editorial |  The radical act of curbing consumption

editorial | The radical act of curbing consumption

Fashion has an overconsumption problem and we all know it. It’s not just the terrifying images of clothes clogging Ghana’s beaches and Chile’s Atacama Desert that tell us we’re buying too much; these are the parcels that fall into the mailbox every week, the hyperactive Paypal accounts and the unworn pieces forgotten in the back of our cupboards. If we are honest with ourselves, we know that we buy too many clothes, that so many pieces we own are not worn as much as they deserve.

This volume is the origin of the terrible impact of fashion on the planet. For all the noise the industry makes about circularity, carbon neutrality and the rest, the uncomfortable truth is that we are simply buying too much stuff. Fashion’s sustainability initiatives are so far unable to offset the industry’s current environmental footprint, let alone one that is expected to grow as consumers buy even more clothes in the decades to come. The problem isn’t that we don’t buy enough organic cotton or recycled polyester, it’s that we treat clothes as if they were disposable novelties, something to enjoy for a moment before moving on to the next. trendy must-have or it-piece.

Buying less is the easiest way for consumers to reduce their impact on the planet because it avoids all the headaches and contradictions that come with buying sustainably. For example, recycling sounds great, but it still has its trade-offs – from the emissions generated by raw material processing to the microfibers released by recycled polyester. Rather than stocking up on so-called durable products – as if such a thing existed – it’s much more liberating to just buy nice pieces, but do so less often.

I’m not the only one exhausted by all the endemic hype in fashion these days. There is a growing movement of shoppers who know the market is cluttered with poorly made and fashionable novelties, and they are thinking more critically about their consumption habits. This explains the growing appetite for brands like Bode, Noah and Story MFG, which lean towards a slower approach to fashion with pieces designed to be lifetime investments. The same goes for Our Legacy, GmbH and Eckhaus Latta, who quietly advocate for clothes that are both relevant and interesting. There’s no hype here, just great pieces for people with great taste. That’s part of why vintage is so appealing right now too – it’s a much less impactful way to shop, sure, but it’s also an easy way to retreat from the relentless bustle of the big audience.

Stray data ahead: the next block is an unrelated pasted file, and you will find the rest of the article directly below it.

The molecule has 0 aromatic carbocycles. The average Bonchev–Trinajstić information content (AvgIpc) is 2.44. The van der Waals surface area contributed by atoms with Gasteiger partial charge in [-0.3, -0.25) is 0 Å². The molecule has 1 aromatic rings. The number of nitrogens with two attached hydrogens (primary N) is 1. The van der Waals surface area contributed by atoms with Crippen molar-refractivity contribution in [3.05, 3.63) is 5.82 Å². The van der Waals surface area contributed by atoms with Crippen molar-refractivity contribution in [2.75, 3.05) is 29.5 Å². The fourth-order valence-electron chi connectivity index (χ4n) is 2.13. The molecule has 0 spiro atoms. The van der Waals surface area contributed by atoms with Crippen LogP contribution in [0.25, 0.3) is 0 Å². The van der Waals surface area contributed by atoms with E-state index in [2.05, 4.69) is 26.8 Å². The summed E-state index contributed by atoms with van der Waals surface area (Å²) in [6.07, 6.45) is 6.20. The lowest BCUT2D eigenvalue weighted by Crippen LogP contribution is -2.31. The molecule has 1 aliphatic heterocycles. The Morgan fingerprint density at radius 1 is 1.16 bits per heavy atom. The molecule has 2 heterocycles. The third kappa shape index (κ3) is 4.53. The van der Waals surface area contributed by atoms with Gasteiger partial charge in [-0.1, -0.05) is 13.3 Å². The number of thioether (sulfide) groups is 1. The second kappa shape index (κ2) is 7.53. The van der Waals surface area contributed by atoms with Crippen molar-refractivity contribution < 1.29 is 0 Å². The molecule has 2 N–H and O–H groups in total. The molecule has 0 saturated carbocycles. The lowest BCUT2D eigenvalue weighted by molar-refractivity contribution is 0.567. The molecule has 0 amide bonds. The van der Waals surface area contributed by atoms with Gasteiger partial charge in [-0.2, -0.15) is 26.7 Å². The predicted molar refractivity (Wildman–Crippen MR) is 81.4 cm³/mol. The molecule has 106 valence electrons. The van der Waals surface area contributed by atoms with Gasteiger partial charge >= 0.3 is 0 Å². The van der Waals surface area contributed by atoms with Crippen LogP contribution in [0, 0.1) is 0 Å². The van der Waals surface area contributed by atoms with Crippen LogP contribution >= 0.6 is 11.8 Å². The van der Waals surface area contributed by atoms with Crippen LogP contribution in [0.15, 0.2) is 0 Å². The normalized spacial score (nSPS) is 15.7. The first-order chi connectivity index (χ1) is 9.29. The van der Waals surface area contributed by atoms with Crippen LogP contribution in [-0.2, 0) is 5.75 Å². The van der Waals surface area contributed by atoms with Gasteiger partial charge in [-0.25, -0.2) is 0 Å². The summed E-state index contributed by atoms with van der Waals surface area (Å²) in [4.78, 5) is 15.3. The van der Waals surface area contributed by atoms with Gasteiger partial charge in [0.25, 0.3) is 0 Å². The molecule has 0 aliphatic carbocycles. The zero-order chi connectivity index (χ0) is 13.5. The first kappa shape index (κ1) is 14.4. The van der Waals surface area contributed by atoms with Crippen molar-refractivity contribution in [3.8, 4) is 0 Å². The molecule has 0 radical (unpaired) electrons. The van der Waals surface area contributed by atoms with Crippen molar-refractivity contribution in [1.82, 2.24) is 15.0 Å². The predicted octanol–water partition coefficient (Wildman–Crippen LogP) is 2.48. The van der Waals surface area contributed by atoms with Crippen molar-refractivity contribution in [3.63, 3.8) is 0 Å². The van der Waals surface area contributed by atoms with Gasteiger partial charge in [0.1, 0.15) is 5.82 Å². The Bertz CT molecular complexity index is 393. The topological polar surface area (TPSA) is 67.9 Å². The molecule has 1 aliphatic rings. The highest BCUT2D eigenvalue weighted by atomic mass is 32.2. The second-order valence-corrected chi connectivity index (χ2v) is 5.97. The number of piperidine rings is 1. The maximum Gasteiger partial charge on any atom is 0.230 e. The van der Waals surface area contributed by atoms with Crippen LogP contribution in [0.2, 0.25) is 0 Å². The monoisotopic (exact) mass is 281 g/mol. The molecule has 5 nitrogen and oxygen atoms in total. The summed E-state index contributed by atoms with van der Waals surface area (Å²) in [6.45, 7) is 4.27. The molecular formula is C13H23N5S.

But buying less is difficult. We live in consumerist societies, where fashion hijacks our psychology to make us believe that spending money nonstop is an essential part of modern life. It’s not really about selling clothes, it’s about selling dreams, status, belonging and novelty. When we see such essential elements of the human experience in shopping, it’s no wonder we do so much.

If we want to shop more intentionally, we need to understand what fashion can do for us and what it can’t do for us. We have to accept the fact that once the initial high wears off, non-stop shopping doesn’t add anything meaningful to our lives – what it does is eat up our time, money, energy and soul. planet we live off.

A healthier way to look at fashion is this: it’s about collecting, wearing, and caring for beautiful, well-made clothes that make us feel good every time we take them out of the closet. It’s not about following the news online, it’s about buying things you love and wearing them to death. All the best dressed people in the world have already understood this, just ask Nick Cave, Michèle Lamy or Fran Lebowitz if they are tempted by a flash sale.

Buying less is also a political act – greenwashing is about making shopping less harmful than it actually is, so Big Fashion can keep the numbers and investors happy. Cultivating more conscious buying habits is better for our own lives, but it also sends a mighty middle finger to a greedy, polluting industry, an industry that trashes the planet, takes our money, destroys our self-esteem and gives us little more than a few brief hits of dopamine in return.

Alec Leach is an author and strategist. His first book, The World Is On Fire But We’re Still Buying Shoes, is now available via alecleach.com.

The opinions expressed in opinion pieces are those of the author and do not necessarily reflect the opinions of The business of fashion.

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